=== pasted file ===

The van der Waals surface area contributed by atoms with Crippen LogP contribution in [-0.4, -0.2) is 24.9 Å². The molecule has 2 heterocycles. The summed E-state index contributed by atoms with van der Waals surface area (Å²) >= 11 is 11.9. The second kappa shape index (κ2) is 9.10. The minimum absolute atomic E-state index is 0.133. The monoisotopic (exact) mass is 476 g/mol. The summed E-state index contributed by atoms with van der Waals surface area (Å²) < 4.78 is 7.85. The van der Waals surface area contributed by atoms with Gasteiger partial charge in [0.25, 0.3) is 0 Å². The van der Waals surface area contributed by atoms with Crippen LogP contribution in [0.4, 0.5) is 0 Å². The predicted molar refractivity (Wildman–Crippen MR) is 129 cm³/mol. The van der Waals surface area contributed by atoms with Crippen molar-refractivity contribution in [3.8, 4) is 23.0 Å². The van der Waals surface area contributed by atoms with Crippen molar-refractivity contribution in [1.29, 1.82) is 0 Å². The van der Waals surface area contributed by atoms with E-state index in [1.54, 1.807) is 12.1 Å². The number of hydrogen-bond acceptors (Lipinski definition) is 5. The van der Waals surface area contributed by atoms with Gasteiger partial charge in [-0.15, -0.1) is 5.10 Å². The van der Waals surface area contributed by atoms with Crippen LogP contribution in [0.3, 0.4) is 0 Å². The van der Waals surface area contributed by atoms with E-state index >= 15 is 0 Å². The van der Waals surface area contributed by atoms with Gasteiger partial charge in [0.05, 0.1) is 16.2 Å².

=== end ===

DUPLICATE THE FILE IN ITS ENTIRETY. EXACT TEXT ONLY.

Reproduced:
The van der Waals surface area contributed by atoms with Crippen LogP contribution in [-0.4, -0.2) is 24.9 Å². The molecule has 2 heterocycles. The summed E-state index contributed by atoms with van der Waals surface area (Å²) >= 11 is 11.9. The second kappa shape index (κ2) is 9.10. The minimum absolute atomic E-state index is 0.133. The monoisotopic (exact) mass is 476 g/mol. The summed E-state index contributed by atoms with van der Waals surface area (Å²) < 4.78 is 7.85. The van der Waals surface area contributed by atoms with Gasteiger partial charge in [0.25, 0.3) is 0 Å². The van der Waals surface area contributed by atoms with Crippen LogP contribution in [0.4, 0.5) is 0 Å². The predicted molar refractivity (Wildman–Crippen MR) is 129 cm³/mol. The van der Waals surface area contributed by atoms with Crippen molar-refractivity contribution in [3.8, 4) is 23.0 Å². The van der Waals surface area contributed by atoms with Crippen molar-refractivity contribution in [1.29, 1.82) is 0 Å². The van der Waals surface area contributed by atoms with E-state index in [1.54, 1.807) is 12.1 Å². The number of hydrogen-bond acceptors (Lipinski definition) is 5. The van der Waals surface area contributed by atoms with Gasteiger partial charge in [-0.15, -0.1) is 5.10 Å². The van der Waals surface area contributed by atoms with Crippen LogP contribution in [0.3, 0.4) is 0 Å². The van der Waals surface area contributed by atoms with E-state index >= 15 is 0 Å². The van der Waals surface area contributed by atoms with Gasteiger partial charge in [0.05, 0.1) is 16.2 Å².